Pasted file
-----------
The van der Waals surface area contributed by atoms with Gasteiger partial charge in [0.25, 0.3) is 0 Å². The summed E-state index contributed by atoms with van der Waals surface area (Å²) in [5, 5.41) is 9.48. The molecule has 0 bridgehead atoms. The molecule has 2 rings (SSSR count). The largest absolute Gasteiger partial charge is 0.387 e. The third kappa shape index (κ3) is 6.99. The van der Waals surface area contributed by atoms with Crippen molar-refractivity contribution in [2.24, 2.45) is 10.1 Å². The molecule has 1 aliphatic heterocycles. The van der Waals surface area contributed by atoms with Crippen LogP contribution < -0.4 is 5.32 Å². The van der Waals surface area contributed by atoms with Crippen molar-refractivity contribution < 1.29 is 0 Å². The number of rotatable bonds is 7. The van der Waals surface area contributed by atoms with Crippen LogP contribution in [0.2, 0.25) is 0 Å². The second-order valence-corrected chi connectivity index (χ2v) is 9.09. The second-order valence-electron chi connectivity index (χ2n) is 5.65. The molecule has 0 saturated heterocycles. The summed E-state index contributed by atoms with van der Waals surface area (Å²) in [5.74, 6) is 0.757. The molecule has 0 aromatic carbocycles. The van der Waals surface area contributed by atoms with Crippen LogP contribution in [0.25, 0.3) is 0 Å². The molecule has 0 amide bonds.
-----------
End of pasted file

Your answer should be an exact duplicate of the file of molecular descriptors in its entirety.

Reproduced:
The van der Waals surface area contributed by atoms with Gasteiger partial charge in [0.25, 0.3) is 0 Å². The summed E-state index contributed by atoms with van der Waals surface area (Å²) in [5, 5.41) is 9.48. The molecule has 0 bridgehead atoms. The molecule has 2 rings (SSSR count). The largest absolute Gasteiger partial charge is 0.387 e. The third kappa shape index (κ3) is 6.99. The van der Waals surface area contributed by atoms with Crippen molar-refractivity contribution in [2.24, 2.45) is 10.1 Å². The molecule has 1 aliphatic heterocycles. The van der Waals surface area contributed by atoms with Crippen LogP contribution < -0.4 is 5.32 Å². The van der Waals surface area contributed by atoms with Crippen molar-refractivity contribution < 1.29 is 0 Å². The number of rotatable bonds is 7. The van der Waals surface area contributed by atoms with Crippen LogP contribution in [0.2, 0.25) is 0 Å². The second-order valence-corrected chi connectivity index (χ2v) is 9.09. The second-order valence-electron chi connectivity index (χ2n) is 5.65. The molecule has 0 saturated heterocycles. The summed E-state index contributed by atoms with van der Waals surface area (Å²) in [5.74, 6) is 0.757. The molecule has 0 aromatic carbocycles. The van der Waals surface area contributed by atoms with Crippen LogP contribution in [0.25, 0.3) is 0 Å². The molecule has 0 amide bonds.